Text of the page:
Following directions and satisfying the customer are the two primary responsibilities of a bagger. Those that are trained to bag well (and those that haven’t been, aren’t always at fault for their lack of training) are usually able to bag your purchases in whatever way is convenient for you. However, you need to communicate your preferences otherwise they won’t be able to help you. The earlier you communicate them, the easier it will be to plan around them, avoiding the extra work of un-bagging and re-bagging things.
18. Do follow directions and read the signs.
If the sign says express lane, don’t bring more than 15 items. If the check-stand’s light is off and their closed sign is up, don’t try to get in line. If you’re using the credit card machine, read the directions carefully and follow them. If there’s a sticker on the credit card machine that says “Max cash back $40” don’t ask for more than that. If a worker asks you to adjust your behavior in some way– ie: you can’t bring your bike in here, please leave any backpacks in customer service, we don’t take big bills above a $50– don’t debate them. Listen and do as they say.
19. Do ask for help if you don’t know how to use the credit card machine/chip reader.
It is totally okay if you don’t understand how to use the credit card machine and/or chip reader or if you need help with a specific step along the way. Most cashiers prefer that you ask them rather than having to watch you struggle and then start the transaction over if something goes wrong.
If you do need help, listen to what the cashier tells you to do. I once had a customer pulling her card in and out of the chip reader and switching between the chip and the slider really quickly. I was trying to give her directions about what she should do next, but she ignored them, which prevented her from solving the problem. She ignored my directions for so long, the entire computer froze and it took 10 minutes to remedy the situation. It’s better to listen and go slowly than to ignore the instructions in favor of rushing through and messing up.
20. Do offer assurance.
It is the customer service worker’s job to keep you happy, and when they are unable to do this, many people get angry at them, even over small things. Put your server’s mind at ease by making it clear that you aren’t planning on taking out your disappointment on them. If they say no to a request or don’t have what you’re looking for, smile if you can and say “that’s fine, thanks for checking.” If you can’t help but get frustrated and it’s showing, clarify: “I’m frustrated by the policy, not with you,” or “I was really hoping to get that product. I know that’s not your fault. Thank you for trying.”
21. Do be polite.
Holidays are stressful. Day to day life is stressful. It’s okay if you can’t always be cheerful and friendly to customer service workers. But even if you’re having a bad day, be polite and offer basic respect in your interaction. When I worked as a cashier, anytime I had a bad day, my policy was to guarantee every customer a friendly “hello” with eye contact, clear communication regarding their transaction, and to wish them a good day with a genuine smile at the end. You don’t have to be chatty or make conversation. Just saying “hello,” “thank you” and letting us know what you need is plenty.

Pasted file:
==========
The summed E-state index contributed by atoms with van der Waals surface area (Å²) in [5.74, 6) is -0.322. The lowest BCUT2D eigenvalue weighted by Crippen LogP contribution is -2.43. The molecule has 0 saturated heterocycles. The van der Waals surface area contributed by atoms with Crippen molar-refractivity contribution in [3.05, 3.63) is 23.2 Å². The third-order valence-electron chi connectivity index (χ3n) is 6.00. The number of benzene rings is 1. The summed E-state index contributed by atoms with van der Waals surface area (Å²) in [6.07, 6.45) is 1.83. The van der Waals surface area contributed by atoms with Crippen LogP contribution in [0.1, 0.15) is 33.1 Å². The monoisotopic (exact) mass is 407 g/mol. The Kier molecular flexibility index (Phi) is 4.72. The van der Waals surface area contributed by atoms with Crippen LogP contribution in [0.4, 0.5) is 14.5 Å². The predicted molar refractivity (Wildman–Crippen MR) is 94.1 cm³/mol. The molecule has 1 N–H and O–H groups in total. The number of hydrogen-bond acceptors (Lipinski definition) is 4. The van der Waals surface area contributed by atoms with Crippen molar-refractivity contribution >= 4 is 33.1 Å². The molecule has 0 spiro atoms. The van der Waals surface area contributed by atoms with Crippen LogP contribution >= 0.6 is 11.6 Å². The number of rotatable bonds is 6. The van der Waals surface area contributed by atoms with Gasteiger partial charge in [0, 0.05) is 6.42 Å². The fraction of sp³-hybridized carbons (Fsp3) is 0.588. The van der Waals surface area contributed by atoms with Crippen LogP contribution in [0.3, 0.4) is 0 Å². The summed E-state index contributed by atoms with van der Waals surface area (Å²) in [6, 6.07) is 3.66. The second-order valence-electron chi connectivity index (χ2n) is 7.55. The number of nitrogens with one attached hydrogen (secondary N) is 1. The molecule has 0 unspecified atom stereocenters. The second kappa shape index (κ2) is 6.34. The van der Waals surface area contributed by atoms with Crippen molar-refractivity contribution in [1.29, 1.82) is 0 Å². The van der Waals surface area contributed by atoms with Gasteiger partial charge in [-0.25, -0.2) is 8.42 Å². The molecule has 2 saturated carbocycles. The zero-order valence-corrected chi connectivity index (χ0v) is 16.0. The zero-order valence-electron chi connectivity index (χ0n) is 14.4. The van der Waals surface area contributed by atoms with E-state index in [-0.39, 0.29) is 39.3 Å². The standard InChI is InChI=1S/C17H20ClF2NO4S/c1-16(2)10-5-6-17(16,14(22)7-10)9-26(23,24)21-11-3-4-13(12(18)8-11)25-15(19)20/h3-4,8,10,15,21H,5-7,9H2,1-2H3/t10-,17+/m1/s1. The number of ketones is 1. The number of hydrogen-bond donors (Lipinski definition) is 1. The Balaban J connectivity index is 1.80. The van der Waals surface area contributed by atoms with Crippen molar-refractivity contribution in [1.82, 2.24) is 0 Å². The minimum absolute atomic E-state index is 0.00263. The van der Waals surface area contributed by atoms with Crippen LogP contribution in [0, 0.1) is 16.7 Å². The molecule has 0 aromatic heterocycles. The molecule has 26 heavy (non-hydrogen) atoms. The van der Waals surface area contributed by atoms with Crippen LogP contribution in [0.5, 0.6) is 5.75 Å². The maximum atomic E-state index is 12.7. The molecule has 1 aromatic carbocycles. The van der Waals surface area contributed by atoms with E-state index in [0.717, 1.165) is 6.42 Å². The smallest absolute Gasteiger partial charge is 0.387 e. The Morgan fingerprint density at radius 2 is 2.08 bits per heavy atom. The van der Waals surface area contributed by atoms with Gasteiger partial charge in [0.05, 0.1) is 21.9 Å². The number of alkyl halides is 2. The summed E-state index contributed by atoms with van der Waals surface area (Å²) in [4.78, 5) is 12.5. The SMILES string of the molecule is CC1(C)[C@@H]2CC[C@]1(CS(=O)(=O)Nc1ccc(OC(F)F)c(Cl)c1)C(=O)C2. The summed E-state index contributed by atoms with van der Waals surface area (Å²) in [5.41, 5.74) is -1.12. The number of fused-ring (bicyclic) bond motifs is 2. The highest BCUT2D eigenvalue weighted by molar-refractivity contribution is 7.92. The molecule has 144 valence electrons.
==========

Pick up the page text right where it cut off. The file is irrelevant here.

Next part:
If you notice the person serving you is not offering you the warmth and friendliness you’re used to in a service worker, remember that service workers are people too, with good days and bad days. You have no idea what’s going on in their lives, how they might be feeling, or how awful their last customer might have been to them. They are human and they make mistakes. When you work the front end, you are stuck interacting with people for hours on end, and there’s no way to take a moment and de-stress if someone yells at you or is rude. And with most customer service jobs, calling out sick isn’t always financially possible or even an option, particularly during the holiday rush, meaning taking a day off for your physical/mental health can be out of the question. Offer these folks the same patience you would want on a day you weren’t feeling your best.
22. Do remember the power dynamic.
It’s really easy to forget that an interaction between you and a customer service worker is not an interaction between equals. The worker is being evaluated on how well they serve you, which means your opinion of their service influences the career success of the worker. Unfortunately, a lot of customers take this for granted and use their power to be controlling or abusive and unless the worker has a supportive manager, they may be required to put up with it. Service workers regularly bite their tongue during minor rude or disrespectful behaviors, even if they’d never put up with such behavior if they encountered it outside of work. Customer responses are also largely outside of the worker’s control, and there may be nothing they can do to keep this customer happy, but they could still get penalized for failing to do so.
Remember that you have power over the person serving you. Even in situations where they are enforcing a policy you disagree with or charging an amount of money you didn’t want to spend, they don’t control these things either. Don’t put a service worker between a rock and hard place by making them pick between pleasing you and doing their job. Use your power wisely.
About the writer: Kella Hanna-Wayne is the creator, editor, and main writer for Yopp. In addition to creating a collection of educational resources for social justice, she works as a freelance writer specializing in content about her experience with disability, chronic illness, mental health, and trauma. Her work has been published in Ms. Magazine blog, The BeZine, Betty’s Battleground, and Splain You a Thing. You can find her @KellaHannaWayne on Facebook, Twitter, Medium, and Instagram.